Pediatricians have a message for fathers: You’re more important to your child’s health and well-being than you — and we — might have realized.
After assessing more than a decade’s worth of psychological and sociological research, the American Academy of Pediatrics has issued a new report about fatherhood and the things doctors can do to help the nation’s 70 million dads reach their full parenting potential.
Fathers aren’t just back-ups for moms. Their presence in their children’s lives is beneficial in and of itself.
For instance, a 2012 study in the journal Development and Psychopathology looked at pairs of sisters who had differing levels of father involvement. Researchers found that the chances of teen pregnancy and other early sexual experiences were lower for daughters who spent more quality time with their dads.
A review of multiple studies found that kids who grew up spending time with their fathers were less likely to have behavioral and psychological problems. They were also more likely to be independent, intelligent and have improved social awareness.
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“The role of fathers, and fatherhood, is in the process of changing,” said Raymond Levy, a clinical psychologist and executive director of the Fatherhood Project at Massachusetts General Hospital in Boston. Traditional roles are merging, with moms spending more time in the workplace and dads spending more at home.
The new report from the American Academy of Pediatrics takes an expansive view of fatherhood. It defines fathers not merely as men who sire children, but as the male adults who are most invested in the care of a child. That can include a biological or adoptive dad, a stepfather or a grandfather.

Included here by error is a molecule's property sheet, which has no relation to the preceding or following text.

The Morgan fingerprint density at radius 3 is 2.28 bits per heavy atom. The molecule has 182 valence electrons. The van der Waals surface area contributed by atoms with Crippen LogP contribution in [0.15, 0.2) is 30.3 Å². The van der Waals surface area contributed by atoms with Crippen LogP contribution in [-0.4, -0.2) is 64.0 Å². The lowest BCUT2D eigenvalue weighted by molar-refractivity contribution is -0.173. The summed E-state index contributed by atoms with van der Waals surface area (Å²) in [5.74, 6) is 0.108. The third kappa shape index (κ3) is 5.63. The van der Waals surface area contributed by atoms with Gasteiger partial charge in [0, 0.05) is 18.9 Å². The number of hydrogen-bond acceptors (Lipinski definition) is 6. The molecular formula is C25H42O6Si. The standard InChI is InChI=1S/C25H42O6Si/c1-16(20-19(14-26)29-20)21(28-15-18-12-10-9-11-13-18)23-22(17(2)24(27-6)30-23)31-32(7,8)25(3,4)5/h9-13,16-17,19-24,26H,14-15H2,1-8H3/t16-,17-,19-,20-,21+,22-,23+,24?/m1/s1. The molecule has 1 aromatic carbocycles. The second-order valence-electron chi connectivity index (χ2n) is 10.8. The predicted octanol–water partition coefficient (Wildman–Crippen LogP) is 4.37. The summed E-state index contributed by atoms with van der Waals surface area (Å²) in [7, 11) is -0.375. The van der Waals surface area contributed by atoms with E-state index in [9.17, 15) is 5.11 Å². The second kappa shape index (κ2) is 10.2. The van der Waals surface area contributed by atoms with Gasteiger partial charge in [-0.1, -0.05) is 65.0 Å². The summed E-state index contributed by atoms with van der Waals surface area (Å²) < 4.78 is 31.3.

Here’s further proof that modern dads don’t necessarily resemble Jim Anderson, the insurance salesman patriarch of the TV series “Father Knows Best” — today, fathers account for 16% of America’s single parents, a number that totals 1.9 million. In addition, the U.S. Census Bureau estimates that nearly 200,000 married fathers are stay-at-home dads.
The authors of the new report considered the special needs of specific groups of fathers, including those in same-sex relationships, those coping with military deployment and those who have spent time in prison.
“We’ve looked more broadly at our totally diverse groups of fathers,” said lead author Dr. Michael Yogman, a practicing pediatrician who studies father-child relationships at Harvard Medical School. “We’ve realized it’s really important to encourage fathers to be involved.”
Here are five things dads can do to take their parenting to the next level.
Be a role model
Children look up to their fathers and have a tendency to imitate their behaviors. That’s why pediatricians want dads to be conscious of how the actions they take — whether it’s lighting a cigarette or buckling a seat belt — will influence their children as they grow and learn to make decisions on their own.
Fathers should get involved with their kids right from the beginning, by playing with them or just talking to them. That lets them see their dads as supportive companions and teachers.
“The old expectation that men were inadequate mothers, and that they had to do everything just like mothers did with young children, was unfair,” Yogman said.
He encourages fathers to find their own relationship with their children and figure out what works best for them.
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